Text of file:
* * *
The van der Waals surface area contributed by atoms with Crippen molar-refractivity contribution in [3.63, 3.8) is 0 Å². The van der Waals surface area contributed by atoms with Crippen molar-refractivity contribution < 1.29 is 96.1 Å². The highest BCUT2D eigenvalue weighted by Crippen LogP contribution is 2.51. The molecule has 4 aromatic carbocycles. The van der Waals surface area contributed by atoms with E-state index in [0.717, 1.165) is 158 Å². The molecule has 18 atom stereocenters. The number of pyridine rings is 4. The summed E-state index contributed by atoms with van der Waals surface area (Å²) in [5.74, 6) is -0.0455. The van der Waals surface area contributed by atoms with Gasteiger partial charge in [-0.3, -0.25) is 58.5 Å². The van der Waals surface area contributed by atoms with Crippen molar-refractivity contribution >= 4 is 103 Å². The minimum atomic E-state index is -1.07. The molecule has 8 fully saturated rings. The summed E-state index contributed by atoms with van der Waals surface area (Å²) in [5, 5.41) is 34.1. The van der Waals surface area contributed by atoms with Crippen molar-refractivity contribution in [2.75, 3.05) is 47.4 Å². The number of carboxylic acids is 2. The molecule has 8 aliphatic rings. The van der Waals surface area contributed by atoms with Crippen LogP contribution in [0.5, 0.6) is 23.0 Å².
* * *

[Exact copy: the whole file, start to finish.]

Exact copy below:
The van der Waals surface area contributed by atoms with Crippen molar-refractivity contribution in [3.63, 3.8) is 0 Å². The van der Waals surface area contributed by atoms with Crippen molar-refractivity contribution < 1.29 is 96.1 Å². The highest BCUT2D eigenvalue weighted by Crippen LogP contribution is 2.51. The molecule has 4 aromatic carbocycles. The van der Waals surface area contributed by atoms with E-state index in [0.717, 1.165) is 158 Å². The molecule has 18 atom stereocenters. The number of pyridine rings is 4. The summed E-state index contributed by atoms with van der Waals surface area (Å²) in [5.74, 6) is -0.0455. The van der Waals surface area contributed by atoms with Gasteiger partial charge in [-0.3, -0.25) is 58.5 Å². The van der Waals surface area contributed by atoms with Crippen molar-refractivity contribution >= 4 is 103 Å². The minimum atomic E-state index is -1.07. The molecule has 8 fully saturated rings. The summed E-state index contributed by atoms with van der Waals surface area (Å²) in [5, 5.41) is 34.1. The van der Waals surface area contributed by atoms with Crippen molar-refractivity contribution in [2.75, 3.05) is 47.4 Å². The number of carboxylic acids is 2. The molecule has 8 aliphatic rings. The van der Waals surface area contributed by atoms with Crippen LogP contribution in [0.5, 0.6) is 23.0 Å².